The last post here was partly about the spaces between swims. Well, I’m in a space now, a prolonged, doctor-ordered space. She told me not to swim for at least another two weeks or so and then said, “I’m a swimmer too, I’d hate it if someone told me that.” This is the longest I’ve gone without a swim in - well, in years, probably, though I only started recording my swims a year ago, so I can only say for certain that it’s the longest I’ve gone without a swim in a year. It’s been two weeks and change, though it feels longer.

The thing I miss partly is the comfort of it, the grounded-ness I feel after even a frustrating morning swim, and partly the physical sensation. And the physical implications, too: I miss what it does to my body both in terms of how it feels and how it looks. My shoulders are weakening, and even if no one else can see that, I can. Swimming is a lot about vanity, for me, I guess. And I guess I feel disconnected a little from a part of myself. Not that I’m not still the same person or can’t be again but that for a while I and some other part of me are not quite coinciding.

The one sort of good thing about this situation is that you don’t really see people out swimming in the same way you see people out running or cycling, or even carrying yoga mats or wearing football boots and a layer of sweat. I had never really thought about this before, but the swimmer is almost completely invisible until she’s actually swimming: maybe she’s wearing a swimming costume underneath street clothes, or carrying a towel in her rucksack, but how would you know? And because the activity has, by definition, to be confined to a body of water, you never see a body out of water swimming. Which makes me think of that Miranda July story, where the narrator teaches people to swim on dry land, “because of course there are no bodies of water near Belvedere and no pools.”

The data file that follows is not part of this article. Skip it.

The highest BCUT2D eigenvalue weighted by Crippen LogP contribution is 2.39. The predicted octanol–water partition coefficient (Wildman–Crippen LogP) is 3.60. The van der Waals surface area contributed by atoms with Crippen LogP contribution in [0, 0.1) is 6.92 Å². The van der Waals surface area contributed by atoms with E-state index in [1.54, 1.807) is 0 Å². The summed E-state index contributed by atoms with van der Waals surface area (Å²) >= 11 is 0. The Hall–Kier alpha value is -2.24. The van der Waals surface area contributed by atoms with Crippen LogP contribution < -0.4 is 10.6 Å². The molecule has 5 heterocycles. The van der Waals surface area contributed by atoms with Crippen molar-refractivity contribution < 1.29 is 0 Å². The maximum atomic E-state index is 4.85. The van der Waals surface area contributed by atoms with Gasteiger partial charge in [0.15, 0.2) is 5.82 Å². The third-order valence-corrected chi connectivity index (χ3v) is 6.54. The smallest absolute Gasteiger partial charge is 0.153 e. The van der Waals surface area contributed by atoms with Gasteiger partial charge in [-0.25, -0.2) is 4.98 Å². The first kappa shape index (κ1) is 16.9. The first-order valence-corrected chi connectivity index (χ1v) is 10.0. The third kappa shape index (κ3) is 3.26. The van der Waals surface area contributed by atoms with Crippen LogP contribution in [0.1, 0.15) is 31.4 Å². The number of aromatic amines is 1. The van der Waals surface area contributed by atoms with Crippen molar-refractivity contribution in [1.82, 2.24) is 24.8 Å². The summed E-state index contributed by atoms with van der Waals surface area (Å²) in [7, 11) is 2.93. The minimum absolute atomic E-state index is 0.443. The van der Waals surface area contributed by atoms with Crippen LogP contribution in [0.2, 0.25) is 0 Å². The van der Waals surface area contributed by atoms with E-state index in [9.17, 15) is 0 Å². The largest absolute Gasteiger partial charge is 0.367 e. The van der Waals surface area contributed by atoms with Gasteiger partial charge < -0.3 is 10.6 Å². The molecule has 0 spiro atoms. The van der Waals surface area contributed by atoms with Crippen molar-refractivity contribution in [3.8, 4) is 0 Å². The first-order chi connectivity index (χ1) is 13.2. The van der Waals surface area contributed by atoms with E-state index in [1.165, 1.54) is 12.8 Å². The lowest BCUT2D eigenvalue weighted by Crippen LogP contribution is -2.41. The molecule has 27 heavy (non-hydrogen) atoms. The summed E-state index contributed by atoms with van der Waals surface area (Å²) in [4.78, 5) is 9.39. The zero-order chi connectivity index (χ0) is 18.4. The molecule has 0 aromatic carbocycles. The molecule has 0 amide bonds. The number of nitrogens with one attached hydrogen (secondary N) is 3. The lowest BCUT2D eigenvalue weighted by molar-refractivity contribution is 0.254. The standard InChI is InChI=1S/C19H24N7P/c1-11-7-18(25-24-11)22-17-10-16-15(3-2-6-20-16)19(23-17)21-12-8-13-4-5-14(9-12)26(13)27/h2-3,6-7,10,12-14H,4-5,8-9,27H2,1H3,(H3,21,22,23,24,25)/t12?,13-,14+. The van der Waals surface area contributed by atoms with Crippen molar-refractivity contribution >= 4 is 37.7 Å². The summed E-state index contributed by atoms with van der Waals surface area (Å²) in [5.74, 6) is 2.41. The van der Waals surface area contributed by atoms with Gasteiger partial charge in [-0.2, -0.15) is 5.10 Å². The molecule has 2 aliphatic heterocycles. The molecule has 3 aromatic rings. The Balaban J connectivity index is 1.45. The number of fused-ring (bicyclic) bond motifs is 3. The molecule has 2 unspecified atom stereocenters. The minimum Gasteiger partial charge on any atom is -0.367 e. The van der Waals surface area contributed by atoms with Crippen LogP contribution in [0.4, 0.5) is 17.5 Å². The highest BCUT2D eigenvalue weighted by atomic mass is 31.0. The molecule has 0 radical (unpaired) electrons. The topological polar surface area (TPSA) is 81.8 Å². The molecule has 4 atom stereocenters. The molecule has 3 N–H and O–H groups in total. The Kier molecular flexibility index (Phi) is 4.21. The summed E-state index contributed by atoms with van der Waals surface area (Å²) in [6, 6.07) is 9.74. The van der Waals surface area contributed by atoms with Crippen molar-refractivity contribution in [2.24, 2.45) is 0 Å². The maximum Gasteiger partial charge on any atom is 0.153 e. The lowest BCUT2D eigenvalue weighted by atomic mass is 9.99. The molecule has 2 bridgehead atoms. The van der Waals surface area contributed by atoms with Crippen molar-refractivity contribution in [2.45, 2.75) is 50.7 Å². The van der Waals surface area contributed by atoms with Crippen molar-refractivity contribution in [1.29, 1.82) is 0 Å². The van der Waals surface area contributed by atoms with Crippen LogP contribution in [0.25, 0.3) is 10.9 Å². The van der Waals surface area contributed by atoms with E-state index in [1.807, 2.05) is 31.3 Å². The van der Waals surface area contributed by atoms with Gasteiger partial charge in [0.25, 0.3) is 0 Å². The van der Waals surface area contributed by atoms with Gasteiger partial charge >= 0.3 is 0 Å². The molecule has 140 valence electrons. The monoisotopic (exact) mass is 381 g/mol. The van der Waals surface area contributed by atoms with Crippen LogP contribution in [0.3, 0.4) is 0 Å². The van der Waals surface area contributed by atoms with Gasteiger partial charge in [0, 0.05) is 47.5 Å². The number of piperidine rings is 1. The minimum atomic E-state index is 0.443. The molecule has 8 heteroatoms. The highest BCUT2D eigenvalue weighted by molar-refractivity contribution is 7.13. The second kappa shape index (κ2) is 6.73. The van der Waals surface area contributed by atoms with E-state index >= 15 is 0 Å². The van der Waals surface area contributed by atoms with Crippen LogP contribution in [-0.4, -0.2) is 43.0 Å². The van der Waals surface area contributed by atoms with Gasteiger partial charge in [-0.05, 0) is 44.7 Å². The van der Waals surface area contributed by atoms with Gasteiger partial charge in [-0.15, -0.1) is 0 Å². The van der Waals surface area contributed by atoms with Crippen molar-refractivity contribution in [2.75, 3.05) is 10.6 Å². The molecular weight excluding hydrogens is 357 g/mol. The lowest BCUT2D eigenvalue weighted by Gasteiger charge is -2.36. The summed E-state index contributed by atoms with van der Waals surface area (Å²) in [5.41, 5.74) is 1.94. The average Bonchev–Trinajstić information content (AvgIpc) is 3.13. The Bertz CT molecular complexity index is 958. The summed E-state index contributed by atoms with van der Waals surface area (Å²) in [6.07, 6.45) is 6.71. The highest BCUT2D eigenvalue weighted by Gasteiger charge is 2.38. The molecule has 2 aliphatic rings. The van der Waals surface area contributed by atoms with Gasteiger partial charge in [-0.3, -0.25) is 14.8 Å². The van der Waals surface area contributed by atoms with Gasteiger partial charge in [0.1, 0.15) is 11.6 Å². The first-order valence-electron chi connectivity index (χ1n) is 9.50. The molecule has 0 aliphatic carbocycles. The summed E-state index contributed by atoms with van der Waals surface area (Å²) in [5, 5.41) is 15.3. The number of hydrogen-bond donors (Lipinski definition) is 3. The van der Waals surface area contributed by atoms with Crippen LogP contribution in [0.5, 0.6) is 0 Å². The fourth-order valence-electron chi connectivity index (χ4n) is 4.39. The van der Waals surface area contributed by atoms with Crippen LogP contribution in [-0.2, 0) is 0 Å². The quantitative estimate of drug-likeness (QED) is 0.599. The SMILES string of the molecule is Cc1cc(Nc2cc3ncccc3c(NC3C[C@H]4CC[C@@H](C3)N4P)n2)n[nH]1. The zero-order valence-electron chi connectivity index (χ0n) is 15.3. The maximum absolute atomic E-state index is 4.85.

"It actually takes a huge amount of upper-body strength to swim on land," July writes. 

So it’s not like I’m tormented by the sight of all the early morning or post-work swimmers as I’m wandering down the street to pick up groceries. I haven’t got a clue which of the other people I see are actually bracing themselves for the cold plunge, or luxuriating in the post-swim warmth that follows you around for awhile. Like the doctor: I would never have known, except for that she volunteered the information. Which in a way makes it weirder – like it doesn’t really exist, as an activity, like maybe I imagined its great importance, except that the importance is implied in its absence.